- from Immigration
The United States Constitution says nothing about immigration. Its creators left it to individual states to regulate the influx of newcomers to these shores.
New York, with the highest number of immigrant arrivals, took the lead in establishing guidelines. The first regulations were meant to weed out those who could not support themselves and those with contagious diseases.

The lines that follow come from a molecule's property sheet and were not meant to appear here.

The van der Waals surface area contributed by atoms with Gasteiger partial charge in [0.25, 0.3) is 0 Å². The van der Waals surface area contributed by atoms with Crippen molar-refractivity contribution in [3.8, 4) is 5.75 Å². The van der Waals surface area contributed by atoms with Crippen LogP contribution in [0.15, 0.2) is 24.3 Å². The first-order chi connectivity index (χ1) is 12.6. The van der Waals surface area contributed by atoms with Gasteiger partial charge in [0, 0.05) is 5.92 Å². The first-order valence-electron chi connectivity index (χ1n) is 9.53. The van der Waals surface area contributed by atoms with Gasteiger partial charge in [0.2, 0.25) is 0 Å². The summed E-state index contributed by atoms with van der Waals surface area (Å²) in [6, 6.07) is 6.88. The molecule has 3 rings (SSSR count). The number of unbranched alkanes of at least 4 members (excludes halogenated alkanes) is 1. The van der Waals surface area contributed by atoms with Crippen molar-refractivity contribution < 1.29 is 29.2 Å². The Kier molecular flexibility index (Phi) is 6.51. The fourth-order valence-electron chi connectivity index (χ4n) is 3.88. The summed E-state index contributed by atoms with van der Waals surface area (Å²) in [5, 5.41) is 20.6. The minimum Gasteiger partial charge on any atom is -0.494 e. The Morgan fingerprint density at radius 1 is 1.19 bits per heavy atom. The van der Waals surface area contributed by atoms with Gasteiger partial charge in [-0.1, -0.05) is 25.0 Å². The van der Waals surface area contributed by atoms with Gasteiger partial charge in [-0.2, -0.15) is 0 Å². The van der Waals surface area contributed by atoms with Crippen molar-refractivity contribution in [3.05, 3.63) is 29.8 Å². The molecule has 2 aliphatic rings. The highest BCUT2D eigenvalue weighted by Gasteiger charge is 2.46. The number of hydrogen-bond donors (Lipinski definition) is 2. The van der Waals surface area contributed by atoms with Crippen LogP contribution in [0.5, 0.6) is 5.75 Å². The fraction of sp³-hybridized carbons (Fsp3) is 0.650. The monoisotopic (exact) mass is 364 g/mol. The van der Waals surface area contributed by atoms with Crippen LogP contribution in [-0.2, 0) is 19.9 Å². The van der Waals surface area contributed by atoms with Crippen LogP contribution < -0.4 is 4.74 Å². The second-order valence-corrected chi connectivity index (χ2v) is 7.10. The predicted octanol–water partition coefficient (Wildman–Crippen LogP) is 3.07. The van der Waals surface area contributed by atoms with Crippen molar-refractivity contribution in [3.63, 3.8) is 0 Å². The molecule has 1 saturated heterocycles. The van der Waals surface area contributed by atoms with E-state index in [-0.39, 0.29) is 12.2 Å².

As immigration grew, the federal government took more responsibility for regulating it. The first national law was enacted in 1875. It primarily excluded criminals. After the huge influx of immigrants between 1880 and 1920, the government set quotas from each country of the world based on the number of people of that ancestry already living in the U.S. This policy favored northern Europeans and greatly reduced the number of immigrants from other nations. Since then, the restrictions on immigration have sometimes been tighter and sometimes looser, depending in part on the U.S. economy. One result of strict regulation has been to create a large population of illegal aliens. Those are people looking for a better life who manage to enter the U.S., even though they are not qualified for legal immigration. Most live in fear of being sent back to their native countries.